Young Adult Book Reading Challenges discussion

GoodReads Author's Books > Unlocked (YA anthology by nine GoodReads Authors)

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message 1: by Jeanne (last edited Aug 29, 2010 03:15PM) (new)

Jeanne (jeanne_voelker) On Friday, August 13, Unlocked, a new collection of YA short stories was released. Visit to download a free PDF copy.

Unlocked is ten tales by nine Goodreads authors; the only thing that binds them is a "key."

Back cover blurb:

Treachery in old London, a crop circle mystery, and a cyborg punished for gazing at the night sky open this collection of new stories that will intrigue teens and adults alike.

Fantasy, sci-fi, mystery, and fanciful versions of school life--the motif they share is a key. Which key will unlock a mystery, free the trapped, comfort the rejected, or bring new resolve to a boy who has taken a wrong path? What treasures can we discover if we only find the right key?

Title list:

Assassin's Keeper by Jaimey Grant
Crop Circles by Wendy Swore
Symbiote by Rita J. Webb
Where They Belong by Paige Ray
Survival by Jaimey Grant
Unlocking William by Jeanne Voelker
Shoshanna by K.G. Borland
The Key to a Good Education by Gwendolyn McIntyre
The Bookseller by Katrina Monroe
Her Father's Eyes by S.M. Carrière

Fun and games (including a paperback giveaway) is taking place in the Unlocked group here on Goodreads. Everyone's welcome, so please join.

Thanx for looking and I hope you enjoy the stories!


message 2: by Rita (new)

Rita Webb (ritawebb) | 77 comments Hi, I'm one of the authors of Unlocked. My story Symbiote was based on my own yearnings and dreams for something more for my life. A cyborg slave girl stares up at the stars, wishing they could miraculously rescue her from the corporation that owns her.

Don't we all feel that way at times? Wishing to be free?

message 3: by Jaimey (new)

Jaimey (jaimeygrant) | 3 comments Link to the Unlocked group, if you'd like to join in the fun and games:

message 4: by Jeanne (new)

Jeanne (jeanne_voelker) Unlocked is now available in paperback form through Come see our beautiful listing!

(Or, you can still download Unlocked for free at the address in message #1.

message 5: by Jeanne (new)

Jeanne (jeanne_voelker) Hmm, I often wonder if fictional characters are partly based on real-life people or if they are totally invented.

Rita (in message #2) says she gave the cyborg slave girl in her story the same yearnings and dreams she had.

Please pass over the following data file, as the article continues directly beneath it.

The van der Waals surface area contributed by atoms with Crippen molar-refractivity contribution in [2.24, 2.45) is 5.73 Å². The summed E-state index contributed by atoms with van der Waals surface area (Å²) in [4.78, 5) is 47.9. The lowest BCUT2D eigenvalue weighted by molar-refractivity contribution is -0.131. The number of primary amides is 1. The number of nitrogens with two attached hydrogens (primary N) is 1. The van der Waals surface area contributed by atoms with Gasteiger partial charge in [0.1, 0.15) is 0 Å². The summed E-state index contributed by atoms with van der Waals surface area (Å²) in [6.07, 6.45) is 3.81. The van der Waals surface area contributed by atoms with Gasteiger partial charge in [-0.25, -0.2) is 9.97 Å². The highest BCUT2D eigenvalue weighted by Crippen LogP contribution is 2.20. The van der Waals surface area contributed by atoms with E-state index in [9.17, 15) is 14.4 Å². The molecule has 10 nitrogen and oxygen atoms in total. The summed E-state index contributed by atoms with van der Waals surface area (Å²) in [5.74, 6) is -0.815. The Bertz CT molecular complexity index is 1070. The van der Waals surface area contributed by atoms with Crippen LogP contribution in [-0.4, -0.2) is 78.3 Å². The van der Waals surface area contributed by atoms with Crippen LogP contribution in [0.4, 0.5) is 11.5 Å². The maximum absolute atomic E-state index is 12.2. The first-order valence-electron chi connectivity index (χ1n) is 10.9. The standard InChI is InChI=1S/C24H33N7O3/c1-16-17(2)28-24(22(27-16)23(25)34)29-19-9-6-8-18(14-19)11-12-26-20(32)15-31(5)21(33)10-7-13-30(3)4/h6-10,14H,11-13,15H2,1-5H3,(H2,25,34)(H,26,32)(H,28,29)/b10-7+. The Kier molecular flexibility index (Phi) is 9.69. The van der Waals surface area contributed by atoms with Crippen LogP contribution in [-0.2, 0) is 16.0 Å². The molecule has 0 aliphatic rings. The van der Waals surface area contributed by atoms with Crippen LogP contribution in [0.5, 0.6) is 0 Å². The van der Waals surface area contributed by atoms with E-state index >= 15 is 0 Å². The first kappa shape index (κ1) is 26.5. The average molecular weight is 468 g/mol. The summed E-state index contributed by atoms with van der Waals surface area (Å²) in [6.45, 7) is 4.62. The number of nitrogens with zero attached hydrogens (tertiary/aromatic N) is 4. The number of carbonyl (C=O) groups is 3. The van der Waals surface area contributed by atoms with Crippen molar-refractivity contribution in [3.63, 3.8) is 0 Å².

My main character in Unlocking William is based on an annoying boy that my haircutter went to school with a few years ago. Of course, I never met her classmate, but haven't we all gone to school with at least one kid who used his considerable talents and energies to annoy people?

message 6: by Rita (last edited Sep 06, 2010 08:47PM) (new)

Rita Webb (ritawebb) | 77 comments I think some characters we write have a kernel of the people we know, a kernel of ourselves, and a kernel of who we want to be, added with a liberal splash of what-if's.

For example, a character I designed to exhibit traits of my father has to be written from my soul. My heart and understanding goes into it. I'm the one who has to think for that character, so a lot of my own feelings, insecurities, thoughts, go into it. And at the same time, there are qualities, like courage or grit that I don't feel like I possess that I give to this character so that I can live vicariously through them, and in a way, I learn to have more courage on my own by experiencing this character's qualities. And then in the end, I ask myself, what if this person (who is a combination of myself and my father) actually lived in the inner city of Chicago? How would that have changed them from the character that I based on my father?

Wow, that was a convoluted idea with a lot of complex, jumbled sentences. Did I make any sense at all? Or is it time for me to go to bed?

message 7: by Jeanne (new)

Jeanne (jeanne_voelker) I like this, Rita, and yes, it makes perfect sense.
The character might exhibit traits of your father and these you know well. Yet, when you put your character into a different environment, you have to imagine how he will feel and act there. Inner-city Chicago would be a radical change from your parents' environment, right? There would be challenges, maybe severe ones.

I love writing fiction because we can put our characters into circumstances that challenge them and force them to grow -- and sometimes to re-evaluate their ideas or beliefs.

message 8: by Angie, YA lovin mod!! (new)

Angie | 2687 comments Mod
This is kinda fun... I like that it involves goodread authors!! Fabulous!

message 9: by Rita (last edited Sep 30, 2010 08:01PM) (new)

Rita Webb (ritawebb) | 77 comments Jeanne wrote: "I love writing fiction because we can put our characters into circumstances that challenge them and force them to grow -- and sometimes to re-evaluate their ideas or beliefs. "

And sometimes, Jeanne, we can put into our characters the personality traits we wish we had, maybe some spunk and sass, maybe courage, maybe strength or leadership skills, and in so doing, we may find more of those traits growing in ourselves, just by acting it out on paper.

Angie wrote: "This is kinda fun... I like that it involves goodread authors!! Fabulous!"

Angie, the project was a lot of fun. The authors met here on goodreads and decided to work together to make this anthology. That's what makes goodreads such a wonderful place to be.

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